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Urgency for Protection of Vulnerable Transit Workers

Transit workers, part of the “essential workforce” at the front line and heightened risk for contracting COVID-19, are increasingly concerned and speaking up about the need for better protections for their safety. Even under typical circumstances, transit workers face high risk circumstances, which are now compounded by the coronavirus. According to a New York Times analysis, among U.S. workers, bus drivers rank in the 78th percentile for being in close proximity to others, meaning they are highly exposed to infectious disease. In addition, many transit workers are older than 65, an apparent further disadvantage to resisting the virus. 

Though ridership among all mass transit is down due to stay at home orders, service cuts have also occurred, leading to crowded conditions on some trains and buses. Transit agencies claim to have adopted measures such as increased station and vehicle cleaning, providing PPE for workers, going fare free, imposing passenger limits, boarding passengers on the rear of the vehicle to avoid contact with operators, and signage advocating social distancing. However, many transit workers and their representatives across the country feel the safety measures that have purportedly been put in place so far are inadequate. Calls for further measures, including hazard pay, paid sick leave, and federal enforcement of safety measures, are increasingly voiced.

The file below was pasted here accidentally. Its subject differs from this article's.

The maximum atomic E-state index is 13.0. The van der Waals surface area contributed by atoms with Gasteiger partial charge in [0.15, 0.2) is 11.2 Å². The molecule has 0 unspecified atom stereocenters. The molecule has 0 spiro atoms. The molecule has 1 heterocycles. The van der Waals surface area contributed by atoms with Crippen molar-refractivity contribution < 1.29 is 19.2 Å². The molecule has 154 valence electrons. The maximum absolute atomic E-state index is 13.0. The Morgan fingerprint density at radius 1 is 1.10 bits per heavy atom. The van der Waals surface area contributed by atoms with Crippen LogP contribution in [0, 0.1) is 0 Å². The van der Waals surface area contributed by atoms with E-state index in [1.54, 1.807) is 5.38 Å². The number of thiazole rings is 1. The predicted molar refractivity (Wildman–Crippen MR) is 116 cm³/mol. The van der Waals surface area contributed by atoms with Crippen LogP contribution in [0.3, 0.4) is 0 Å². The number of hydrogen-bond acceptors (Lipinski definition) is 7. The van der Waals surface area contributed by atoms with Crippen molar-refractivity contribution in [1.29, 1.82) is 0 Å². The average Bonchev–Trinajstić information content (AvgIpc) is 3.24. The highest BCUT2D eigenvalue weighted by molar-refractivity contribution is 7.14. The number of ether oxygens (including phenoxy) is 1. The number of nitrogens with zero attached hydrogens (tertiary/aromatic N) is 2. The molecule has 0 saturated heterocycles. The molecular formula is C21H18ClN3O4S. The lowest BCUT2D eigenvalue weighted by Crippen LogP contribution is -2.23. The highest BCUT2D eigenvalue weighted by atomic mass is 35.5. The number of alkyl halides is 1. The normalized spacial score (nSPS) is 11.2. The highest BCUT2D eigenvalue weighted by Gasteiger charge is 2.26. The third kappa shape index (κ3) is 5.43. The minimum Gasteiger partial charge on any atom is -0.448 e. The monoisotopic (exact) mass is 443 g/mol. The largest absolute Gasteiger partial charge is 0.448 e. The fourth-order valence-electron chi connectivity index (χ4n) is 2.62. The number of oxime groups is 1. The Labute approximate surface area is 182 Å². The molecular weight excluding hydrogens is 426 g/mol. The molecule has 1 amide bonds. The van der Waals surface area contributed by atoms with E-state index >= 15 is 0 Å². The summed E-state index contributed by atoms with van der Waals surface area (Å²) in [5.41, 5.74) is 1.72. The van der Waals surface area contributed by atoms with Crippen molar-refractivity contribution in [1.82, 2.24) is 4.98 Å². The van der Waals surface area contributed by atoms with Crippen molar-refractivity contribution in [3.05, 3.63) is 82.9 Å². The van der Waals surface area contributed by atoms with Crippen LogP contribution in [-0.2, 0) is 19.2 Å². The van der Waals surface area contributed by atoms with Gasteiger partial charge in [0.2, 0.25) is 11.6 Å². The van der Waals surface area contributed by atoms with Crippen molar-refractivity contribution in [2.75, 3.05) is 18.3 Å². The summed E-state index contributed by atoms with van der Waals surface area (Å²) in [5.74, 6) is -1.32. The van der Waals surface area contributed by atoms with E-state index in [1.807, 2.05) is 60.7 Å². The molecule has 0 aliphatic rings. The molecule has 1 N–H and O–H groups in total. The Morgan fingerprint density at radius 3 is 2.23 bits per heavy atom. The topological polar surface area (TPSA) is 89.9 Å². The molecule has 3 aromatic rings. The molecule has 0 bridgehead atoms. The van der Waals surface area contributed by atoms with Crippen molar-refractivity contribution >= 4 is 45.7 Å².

Some workers and union leaders feel that drastic action, including work stoppages, might be necessary to stem the sickness and mortality among their members. Larry Willis, President of the Transportation Trades Department, stated, “federal law recognizes that workers on the transit side should not be retaliated against for refusing to work when there is a hazardous safety condition. And currently there is.”